For more than a decade, Robin Emmons felt helpless as her older brother lived on the streets, eating out of garbage cans.
She tried repeatedly to get him help for his mental illness, but authorities told her there was nothing they could do.
After he was arrested in 2008 for damaging someone’s car during a schizophrenic outburst, she was finally able to become his legal guardian and get him into a halfway house with psychiatric services.
But as she watched his mental health improve, she noticed his physical health getting worse.
“I learned that he was becoming borderline diabetic,” she said. “He wasn’t like that even when he was homeless.”
She investigated and found out that the nonprofit facility was mainly feeding him packaged and canned foods because it couldn’t afford fresh fruits and vegetables.
“I had a small garden, so I thought, ‘Well, I’ll just put in some extra rows,’ “ Emmons said. “I began making weekly deliveries of whatever was coming up.”
She soon realized, however, that the problem extended well beyond her brother’s transitional home. While farmers markets were springing up across the city, she noticed that low-income and working-class neighborhoods had few grocery stores or places to buy fresh produce.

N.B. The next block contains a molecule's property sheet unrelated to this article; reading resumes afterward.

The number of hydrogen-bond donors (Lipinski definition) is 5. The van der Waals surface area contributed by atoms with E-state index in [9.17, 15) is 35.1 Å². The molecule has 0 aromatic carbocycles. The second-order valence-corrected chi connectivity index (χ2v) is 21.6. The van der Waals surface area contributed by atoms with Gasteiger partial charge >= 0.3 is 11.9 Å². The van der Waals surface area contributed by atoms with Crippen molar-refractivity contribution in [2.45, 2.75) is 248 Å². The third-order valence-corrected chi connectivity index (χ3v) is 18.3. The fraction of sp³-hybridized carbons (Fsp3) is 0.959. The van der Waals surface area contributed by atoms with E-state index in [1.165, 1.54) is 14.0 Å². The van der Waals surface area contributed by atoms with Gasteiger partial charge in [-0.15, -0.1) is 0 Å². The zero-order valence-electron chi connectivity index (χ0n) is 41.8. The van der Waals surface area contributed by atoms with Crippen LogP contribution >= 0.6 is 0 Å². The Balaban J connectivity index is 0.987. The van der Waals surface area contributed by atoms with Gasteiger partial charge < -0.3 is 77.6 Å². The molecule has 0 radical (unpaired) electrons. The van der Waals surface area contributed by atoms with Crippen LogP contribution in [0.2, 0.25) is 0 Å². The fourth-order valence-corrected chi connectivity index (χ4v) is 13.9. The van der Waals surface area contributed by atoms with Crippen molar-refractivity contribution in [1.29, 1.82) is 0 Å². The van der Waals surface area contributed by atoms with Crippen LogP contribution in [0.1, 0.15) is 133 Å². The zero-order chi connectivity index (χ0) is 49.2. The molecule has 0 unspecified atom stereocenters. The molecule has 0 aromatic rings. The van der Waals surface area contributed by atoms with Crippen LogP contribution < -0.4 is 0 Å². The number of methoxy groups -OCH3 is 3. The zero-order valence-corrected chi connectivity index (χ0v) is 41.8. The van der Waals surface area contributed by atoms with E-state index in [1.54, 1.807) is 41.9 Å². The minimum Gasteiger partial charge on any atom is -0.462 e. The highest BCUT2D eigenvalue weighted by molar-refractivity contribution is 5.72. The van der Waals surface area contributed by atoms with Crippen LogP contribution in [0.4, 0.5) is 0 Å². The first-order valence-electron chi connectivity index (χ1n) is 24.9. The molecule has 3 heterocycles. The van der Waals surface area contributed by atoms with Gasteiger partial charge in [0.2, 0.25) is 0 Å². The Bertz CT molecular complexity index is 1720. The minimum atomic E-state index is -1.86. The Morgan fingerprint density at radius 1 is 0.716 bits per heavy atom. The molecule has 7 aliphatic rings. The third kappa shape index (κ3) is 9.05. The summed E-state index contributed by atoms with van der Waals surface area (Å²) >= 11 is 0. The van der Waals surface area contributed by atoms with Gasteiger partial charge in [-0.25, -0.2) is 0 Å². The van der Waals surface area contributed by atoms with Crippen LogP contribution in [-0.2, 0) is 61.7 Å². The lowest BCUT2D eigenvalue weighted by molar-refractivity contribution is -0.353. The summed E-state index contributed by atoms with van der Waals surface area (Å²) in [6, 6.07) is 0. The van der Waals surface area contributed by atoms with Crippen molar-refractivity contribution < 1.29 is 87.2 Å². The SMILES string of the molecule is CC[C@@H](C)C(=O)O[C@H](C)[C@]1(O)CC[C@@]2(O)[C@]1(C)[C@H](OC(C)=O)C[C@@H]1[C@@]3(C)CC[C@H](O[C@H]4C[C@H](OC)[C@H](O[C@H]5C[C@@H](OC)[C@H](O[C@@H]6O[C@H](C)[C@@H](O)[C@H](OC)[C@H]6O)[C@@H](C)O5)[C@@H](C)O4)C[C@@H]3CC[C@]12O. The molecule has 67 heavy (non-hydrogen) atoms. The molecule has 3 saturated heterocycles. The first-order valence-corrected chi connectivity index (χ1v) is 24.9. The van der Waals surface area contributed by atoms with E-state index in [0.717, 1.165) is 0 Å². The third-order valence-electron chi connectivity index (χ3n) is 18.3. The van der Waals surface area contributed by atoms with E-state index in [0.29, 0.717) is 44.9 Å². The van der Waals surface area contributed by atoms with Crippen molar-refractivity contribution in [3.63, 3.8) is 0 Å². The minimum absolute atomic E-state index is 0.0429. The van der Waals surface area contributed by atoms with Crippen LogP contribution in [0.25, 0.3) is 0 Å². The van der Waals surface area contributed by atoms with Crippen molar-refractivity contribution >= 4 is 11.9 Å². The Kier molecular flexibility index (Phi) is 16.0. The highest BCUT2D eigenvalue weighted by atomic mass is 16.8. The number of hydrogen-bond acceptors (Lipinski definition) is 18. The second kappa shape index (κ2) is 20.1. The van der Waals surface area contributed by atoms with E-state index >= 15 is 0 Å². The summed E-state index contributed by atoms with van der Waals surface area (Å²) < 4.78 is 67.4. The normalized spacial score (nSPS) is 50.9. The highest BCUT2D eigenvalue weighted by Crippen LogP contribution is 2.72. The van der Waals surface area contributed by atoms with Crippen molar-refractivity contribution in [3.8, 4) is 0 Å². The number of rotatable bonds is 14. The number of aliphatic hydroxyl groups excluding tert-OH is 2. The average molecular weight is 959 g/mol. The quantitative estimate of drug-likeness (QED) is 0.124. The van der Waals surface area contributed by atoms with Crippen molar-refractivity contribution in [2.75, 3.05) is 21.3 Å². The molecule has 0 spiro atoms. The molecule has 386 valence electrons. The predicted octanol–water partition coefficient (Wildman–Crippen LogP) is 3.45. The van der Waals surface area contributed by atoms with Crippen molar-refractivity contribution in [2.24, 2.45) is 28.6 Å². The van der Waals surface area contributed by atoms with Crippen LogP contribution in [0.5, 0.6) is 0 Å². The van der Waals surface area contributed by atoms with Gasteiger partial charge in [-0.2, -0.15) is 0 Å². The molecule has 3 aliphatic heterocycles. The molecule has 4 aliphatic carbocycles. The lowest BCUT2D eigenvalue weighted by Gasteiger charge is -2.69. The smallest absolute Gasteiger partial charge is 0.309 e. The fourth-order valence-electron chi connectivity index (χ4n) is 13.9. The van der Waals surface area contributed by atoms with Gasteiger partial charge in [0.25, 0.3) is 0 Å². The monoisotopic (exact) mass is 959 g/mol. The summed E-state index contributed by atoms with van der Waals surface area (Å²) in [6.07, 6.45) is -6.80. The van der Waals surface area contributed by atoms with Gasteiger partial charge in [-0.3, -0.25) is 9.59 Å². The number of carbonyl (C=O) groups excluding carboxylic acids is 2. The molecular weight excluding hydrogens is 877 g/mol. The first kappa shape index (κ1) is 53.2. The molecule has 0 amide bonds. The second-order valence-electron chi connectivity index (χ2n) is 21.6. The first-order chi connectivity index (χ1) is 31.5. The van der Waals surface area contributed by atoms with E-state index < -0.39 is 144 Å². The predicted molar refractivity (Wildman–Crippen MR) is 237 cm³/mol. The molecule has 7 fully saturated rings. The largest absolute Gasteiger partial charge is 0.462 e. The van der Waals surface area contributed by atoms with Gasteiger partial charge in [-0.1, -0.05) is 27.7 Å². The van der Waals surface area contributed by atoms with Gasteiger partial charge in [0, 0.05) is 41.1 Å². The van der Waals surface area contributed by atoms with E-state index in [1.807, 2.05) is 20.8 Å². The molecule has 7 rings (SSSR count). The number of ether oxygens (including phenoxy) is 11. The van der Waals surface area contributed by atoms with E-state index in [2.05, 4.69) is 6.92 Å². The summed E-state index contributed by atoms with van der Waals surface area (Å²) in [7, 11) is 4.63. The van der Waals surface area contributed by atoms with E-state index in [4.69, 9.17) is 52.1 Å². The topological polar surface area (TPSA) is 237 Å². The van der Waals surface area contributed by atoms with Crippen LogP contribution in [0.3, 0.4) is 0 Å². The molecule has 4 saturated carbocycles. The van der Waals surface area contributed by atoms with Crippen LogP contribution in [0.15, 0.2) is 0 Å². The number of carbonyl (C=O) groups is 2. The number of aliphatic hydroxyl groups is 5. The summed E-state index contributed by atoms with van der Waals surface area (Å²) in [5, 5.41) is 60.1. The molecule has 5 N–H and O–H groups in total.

“If you don’t live in an affluent part of the city ... your easiest options are the dollar menu or the convenience store attached to a gas station,” said Emmons, 45.
For residents who lacked transportation, buying healthy food was even more difficult.
“It might be a trek, or they might have to borrow a car or get on a bus,” Emmons said. “Often, once they get there, they are paying a very high price for the food.”
A recent study from the University of North Carolina at Charlotte confirmed her impressions. It showed that more than 72,000 low-income city residents, many of them minorities, lived in “food deserts” — areas without a supermarket with fresh food nearby. They also faced a greater risk of cardiovascular disease and premature death.
Access to fresh food is an issue for many communities throughout the United States. According to the Department of Agriculture, nearly 10% of the U.S. population lives in low-income areas more than a mile from a supermarket.
Discovering this problem sparked something inside Emmons, who had recently left her corporate job to find more meaningful work.
“I really thought it was an injustice. ... Healthy food is a basic human right,” she said. “I decided to rip up my whole backyard and make it all a garden, and it just kind of snowballed from there.”
Today, Emmons has 200 volunteers helping her tend 9 acres of crops on three sites. Since 2008, she says, her nonprofit, Sow Much Good, has grown more than 26,000 pounds of fresh produce for underserved communities in Charlotte.
At first, Emmons donated her locally grown, chemical-free fruits and vegetables to churches and food pantries. But she soon started selling them herself in the neighborhoods that need them the most, for what she estimates is about half the price of organic produce sold in stores.